Do you crave some silly internet cats once in a while? Go to cat bounce for some instant cheer.
Archive for the ‘cartoon’ Category
Click here to see the animation: Merry Christmas from the Design Museum.
Many people, of course, have been aware of this for a long time, and I am not talking about conspiracy theorists. However, until recently this was never discussed in mainstream media: the fact, that real power today lies not with democratically elected politicians, but with global corporations. Here is an article regarding a recent and highly interesting study about the “the capitalist network that runs the world” published in the New Scientist.
And today Andrew Rawnsley from The Observer writes about the powerlessness of world leaders facing the economic crisis: The failure of the G20 summit has dramatically advertised the incapacity of the political elite to rise to the crisis.
Well sure, they could use the power that people have vested in them for enormous changes, if they decided to. But that would mean taking quite radical steps most politicians, I fear, are not prepared to take.
Here is a small collection of cartoons. Political cartoons, of course, are some of the most long-standing ways of using words and images combined to deliver a strong message. There is plenty more to be found in the Facebook group TRAP – The Real Art of Protest.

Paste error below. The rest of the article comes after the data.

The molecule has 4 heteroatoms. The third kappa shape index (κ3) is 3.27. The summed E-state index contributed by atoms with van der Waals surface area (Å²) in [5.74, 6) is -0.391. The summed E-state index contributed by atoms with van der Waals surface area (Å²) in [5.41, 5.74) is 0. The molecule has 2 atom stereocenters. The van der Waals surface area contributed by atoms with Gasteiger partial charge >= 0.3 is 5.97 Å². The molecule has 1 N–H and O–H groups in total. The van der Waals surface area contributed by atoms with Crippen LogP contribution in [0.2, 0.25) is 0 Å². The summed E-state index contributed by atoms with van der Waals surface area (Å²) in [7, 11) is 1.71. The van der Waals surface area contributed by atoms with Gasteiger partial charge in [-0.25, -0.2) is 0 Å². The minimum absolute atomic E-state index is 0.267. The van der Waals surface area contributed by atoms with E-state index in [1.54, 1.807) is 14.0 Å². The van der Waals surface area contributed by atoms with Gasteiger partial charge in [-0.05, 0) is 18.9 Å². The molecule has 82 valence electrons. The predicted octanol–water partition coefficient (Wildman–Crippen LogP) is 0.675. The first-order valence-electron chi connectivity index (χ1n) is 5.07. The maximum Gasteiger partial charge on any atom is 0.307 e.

This one is for our son and his friends, facing difficult career choices, that is, if they have any choices, once the have left school.
Maiyko does wonderfully creative stuff with a group of preschool children. Here are some examples of work done inspired by Dr. Seuss’ “Marvin K. Mooney will you please go now!” More can be found at Maiyko’s Photobucket. It is amazing, may look simple, but you can tell that a lot of work and thought has gone into these images. Children most likely reflected on Dr. Seuss’ text and illustrations, came up with their own ideas, wrote their text, made colorful drawings emphasizing the outlines with black pen, added onomatopoetic sound bubbles and even a pretty frame. That is truly multimodal literacy at its best!
I have had this idea for a primary school class project, where children paint animals “talking” in speech bubbles, which I would love to see put into practice, so when I found these paintings by Martin Praska they made me smile. They are called: Bear, thinking of Love, Rabbit, thinking of Beauty, and Fox, thinking of the Universe, respectively.